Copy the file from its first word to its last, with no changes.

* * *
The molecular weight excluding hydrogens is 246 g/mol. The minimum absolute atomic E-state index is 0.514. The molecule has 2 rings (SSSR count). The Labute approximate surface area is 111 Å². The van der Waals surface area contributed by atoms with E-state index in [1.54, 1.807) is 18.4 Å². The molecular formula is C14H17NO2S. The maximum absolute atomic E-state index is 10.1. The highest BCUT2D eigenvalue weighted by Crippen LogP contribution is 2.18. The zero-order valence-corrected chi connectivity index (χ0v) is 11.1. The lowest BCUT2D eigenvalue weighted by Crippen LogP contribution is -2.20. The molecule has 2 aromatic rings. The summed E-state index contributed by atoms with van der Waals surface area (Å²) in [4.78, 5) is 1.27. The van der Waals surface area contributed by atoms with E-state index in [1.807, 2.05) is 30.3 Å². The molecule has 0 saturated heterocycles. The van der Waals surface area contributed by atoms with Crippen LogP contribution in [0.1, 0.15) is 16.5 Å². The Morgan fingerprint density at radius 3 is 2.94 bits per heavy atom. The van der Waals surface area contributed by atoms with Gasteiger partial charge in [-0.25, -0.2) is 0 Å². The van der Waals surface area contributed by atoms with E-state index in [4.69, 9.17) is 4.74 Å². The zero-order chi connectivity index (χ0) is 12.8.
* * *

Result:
The molecular weight excluding hydrogens is 246 g/mol. The minimum absolute atomic E-state index is 0.514. The molecule has 2 rings (SSSR count). The Labute approximate surface area is 111 Å². The van der Waals surface area contributed by atoms with E-state index in [1.54, 1.807) is 18.4 Å². The molecular formula is C14H17NO2S. The maximum absolute atomic E-state index is 10.1. The highest BCUT2D eigenvalue weighted by Crippen LogP contribution is 2.18. The zero-order valence-corrected chi connectivity index (χ0v) is 11.1. The lowest BCUT2D eigenvalue weighted by Crippen LogP contribution is -2.20. The molecule has 2 aromatic rings. The summed E-state index contributed by atoms with van der Waals surface area (Å²) in [4.78, 5) is 1.27. The van der Waals surface area contributed by atoms with E-state index in [1.807, 2.05) is 30.3 Å². The molecule has 0 saturated heterocycles. The van der Waals surface area contributed by atoms with Crippen LogP contribution in [0.1, 0.15) is 16.5 Å². The Morgan fingerprint density at radius 3 is 2.94 bits per heavy atom. The van der Waals surface area contributed by atoms with Gasteiger partial charge in [-0.25, -0.2) is 0 Å². The van der Waals surface area contributed by atoms with E-state index in [4.69, 9.17) is 4.74 Å². The zero-order chi connectivity index (χ0) is 12.8.